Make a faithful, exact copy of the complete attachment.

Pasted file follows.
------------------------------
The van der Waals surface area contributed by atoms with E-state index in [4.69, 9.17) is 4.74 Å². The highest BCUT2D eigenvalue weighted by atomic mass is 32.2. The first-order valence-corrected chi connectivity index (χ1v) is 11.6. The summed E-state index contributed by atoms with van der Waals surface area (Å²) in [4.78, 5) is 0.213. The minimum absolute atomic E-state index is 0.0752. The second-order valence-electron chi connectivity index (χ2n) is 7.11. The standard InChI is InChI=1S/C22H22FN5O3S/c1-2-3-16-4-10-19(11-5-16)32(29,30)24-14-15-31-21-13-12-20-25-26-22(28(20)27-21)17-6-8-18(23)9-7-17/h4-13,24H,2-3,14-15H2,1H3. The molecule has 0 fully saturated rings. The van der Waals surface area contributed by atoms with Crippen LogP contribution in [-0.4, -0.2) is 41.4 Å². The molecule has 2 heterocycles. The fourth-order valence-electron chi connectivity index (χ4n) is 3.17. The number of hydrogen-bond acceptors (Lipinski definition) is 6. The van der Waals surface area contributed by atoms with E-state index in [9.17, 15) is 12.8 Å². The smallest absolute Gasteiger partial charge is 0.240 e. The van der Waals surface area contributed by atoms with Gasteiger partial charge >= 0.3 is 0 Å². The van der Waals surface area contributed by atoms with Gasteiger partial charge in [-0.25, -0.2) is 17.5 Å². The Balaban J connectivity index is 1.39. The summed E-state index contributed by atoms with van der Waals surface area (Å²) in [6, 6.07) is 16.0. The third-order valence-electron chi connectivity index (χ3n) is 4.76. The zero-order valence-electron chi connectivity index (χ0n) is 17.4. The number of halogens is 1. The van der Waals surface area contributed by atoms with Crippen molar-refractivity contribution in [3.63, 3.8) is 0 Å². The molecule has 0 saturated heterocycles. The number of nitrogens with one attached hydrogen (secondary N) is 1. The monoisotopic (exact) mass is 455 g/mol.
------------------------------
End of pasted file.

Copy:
The van der Waals surface area contributed by atoms with E-state index in [4.69, 9.17) is 4.74 Å². The highest BCUT2D eigenvalue weighted by atomic mass is 32.2. The first-order valence-corrected chi connectivity index (χ1v) is 11.6. The summed E-state index contributed by atoms with van der Waals surface area (Å²) in [4.78, 5) is 0.213. The minimum absolute atomic E-state index is 0.0752. The second-order valence-electron chi connectivity index (χ2n) is 7.11. The standard InChI is InChI=1S/C22H22FN5O3S/c1-2-3-16-4-10-19(11-5-16)32(29,30)24-14-15-31-21-13-12-20-25-26-22(28(20)27-21)17-6-8-18(23)9-7-17/h4-13,24H,2-3,14-15H2,1H3. The molecule has 0 fully saturated rings. The van der Waals surface area contributed by atoms with Crippen LogP contribution in [-0.4, -0.2) is 41.4 Å². The molecule has 2 heterocycles. The fourth-order valence-electron chi connectivity index (χ4n) is 3.17. The number of hydrogen-bond acceptors (Lipinski definition) is 6. The van der Waals surface area contributed by atoms with E-state index in [9.17, 15) is 12.8 Å². The smallest absolute Gasteiger partial charge is 0.240 e. The van der Waals surface area contributed by atoms with Gasteiger partial charge >= 0.3 is 0 Å². The van der Waals surface area contributed by atoms with Gasteiger partial charge in [-0.25, -0.2) is 17.5 Å². The Balaban J connectivity index is 1.39. The summed E-state index contributed by atoms with van der Waals surface area (Å²) in [6, 6.07) is 16.0. The third-order valence-electron chi connectivity index (χ3n) is 4.76. The zero-order valence-electron chi connectivity index (χ0n) is 17.4. The number of halogens is 1. The van der Waals surface area contributed by atoms with Crippen molar-refractivity contribution in [3.63, 3.8) is 0 Å². The molecule has 0 saturated heterocycles. The number of nitrogens with one attached hydrogen (secondary N) is 1. The monoisotopic (exact) mass is 455 g/mol.